5
$\begingroup$

I'm learning the GMM clustering algorithm. I don't understand how it can used as a classifier. Here are my thought:

1) GMM is an unsupervised ML algorithm. At least that's how sklearn categorizes it.

2) Unsupervised methods can cluster data, but can't make predictions.

However, sklearn's user guide clearly applid GMM as a classifier to the iris dataset.

If I have to guess, maybe after clustering, each cluster is assigned to a class label based on some kind of majority voting. However, I can't find any documentation. Could someone shed more light on this process from unsupervised to supervised learning?


A related question: when using GMM as a classifier, is it common practice to simply make n_components=n_classes, instead of checking AIC, BIC, etc.?

$\endgroup$
  • 1
    $\begingroup$ If you know n_classes, then you are using supervised information. And you assume the labels are optimal. In real data, you likely don't know the number of classes, or you may be looking for alternate (sub-) structures. $\endgroup$ – Has QUIT--Anony-Mousse Feb 21 '19 at 15:27
4
$\begingroup$

Some unsupervised models can make predictions, but not ones that necessarily match the original class labels. Once a GaussianMixture model has been fitted, it can predict which of the clusters a new example belongs to. This is exactly what the predict and predict_proba functions do in this case, and given that the number of clusters is set to 3, the number of classes, the predict function will predict a label from $\{0, 1, 2\}$.

However, this still raises the question of how does the GaussianMixture assign particular labels to the clusters? In general, it is arbitrarily chosen, but in the example from sklearn that you linked, they cheat when initialising the cluster centers:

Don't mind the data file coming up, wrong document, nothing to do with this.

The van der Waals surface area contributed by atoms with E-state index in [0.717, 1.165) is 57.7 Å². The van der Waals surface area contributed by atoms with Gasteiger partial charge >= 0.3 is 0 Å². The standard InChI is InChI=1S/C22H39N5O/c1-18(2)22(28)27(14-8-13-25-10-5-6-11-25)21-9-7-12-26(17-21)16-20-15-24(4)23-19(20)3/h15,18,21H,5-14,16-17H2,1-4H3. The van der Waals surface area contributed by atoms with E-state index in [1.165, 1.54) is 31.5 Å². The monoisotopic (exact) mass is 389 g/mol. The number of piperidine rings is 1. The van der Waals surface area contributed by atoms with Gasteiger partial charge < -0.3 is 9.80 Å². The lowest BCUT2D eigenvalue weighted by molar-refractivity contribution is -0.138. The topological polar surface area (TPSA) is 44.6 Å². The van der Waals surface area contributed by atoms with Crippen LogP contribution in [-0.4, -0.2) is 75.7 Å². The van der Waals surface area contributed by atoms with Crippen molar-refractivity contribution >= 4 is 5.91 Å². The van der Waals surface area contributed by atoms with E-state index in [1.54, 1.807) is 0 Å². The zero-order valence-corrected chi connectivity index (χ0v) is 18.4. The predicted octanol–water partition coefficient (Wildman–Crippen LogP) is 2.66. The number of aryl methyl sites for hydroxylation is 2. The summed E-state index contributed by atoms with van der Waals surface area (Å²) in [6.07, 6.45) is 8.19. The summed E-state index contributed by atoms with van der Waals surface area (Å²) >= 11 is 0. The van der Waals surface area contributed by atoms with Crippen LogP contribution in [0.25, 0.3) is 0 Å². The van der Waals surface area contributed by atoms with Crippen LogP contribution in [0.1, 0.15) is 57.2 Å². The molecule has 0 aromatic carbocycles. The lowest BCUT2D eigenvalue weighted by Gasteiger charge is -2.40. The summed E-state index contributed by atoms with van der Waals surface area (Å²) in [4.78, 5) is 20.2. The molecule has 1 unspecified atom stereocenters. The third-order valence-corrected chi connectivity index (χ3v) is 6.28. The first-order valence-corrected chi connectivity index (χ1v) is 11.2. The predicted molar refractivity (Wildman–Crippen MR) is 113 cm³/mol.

# Since we have class labels for the training data, we can
# initialize the GMM parameters in a supervised manner.
estimator.means_init = np.array([X_train[y_train == i].mean(axis=0)
                                for i in range(n_classes)])

The initial position for each cluster center is at the center of each class, which also has the additional consequence of correctly ordering the cluster labelling to match the original class labels. This means that the GMM predicting which cluster a new instance belongs to is equivalent to predicting which class it might belong to in this case. I believe this has been done for easy visualisation of the different covariance matrix options.

$\endgroup$
  • 2
    $\begingroup$ Note that only few unsupervised methods have such an option. K-means and GMM do. But for most, there is no natural way how to predict for unseen data. $\endgroup$ – Has QUIT--Anony-Mousse Feb 21 '19 at 6:58
  • $\begingroup$ @Anony-Mousse that makes sense. The whole idea of "cheating" during cluster initialization, and then use the clustering algorithm as a classifier still feels unorthodox to me. Is this a common practice? If not, are there supervised algorithms that works similar to GMM? $\endgroup$ – Chris Feb 21 '19 at 19:27
  • 1
    $\begingroup$ It is the other way around. You run a clustering algorithm and then use the resulting model for classification. Both k-means and GMM yield a simple nearest-neighbor type of classifier (with GMM using a Mahalanobis distance) as model. But it will classify into the clusters it found, not into the labels you also had. $\endgroup$ – Has QUIT--Anony-Mousse Feb 21 '19 at 23:10
  • $\begingroup$ @Anony-Mousse thanks! this is very informative $\endgroup$ – Chris Feb 22 '19 at 2:17

Your Answer

By clicking “Post Your Answer”, you agree to our terms of service, privacy policy and cookie policy

Not the answer you're looking for? Browse other questions tagged or ask your own question.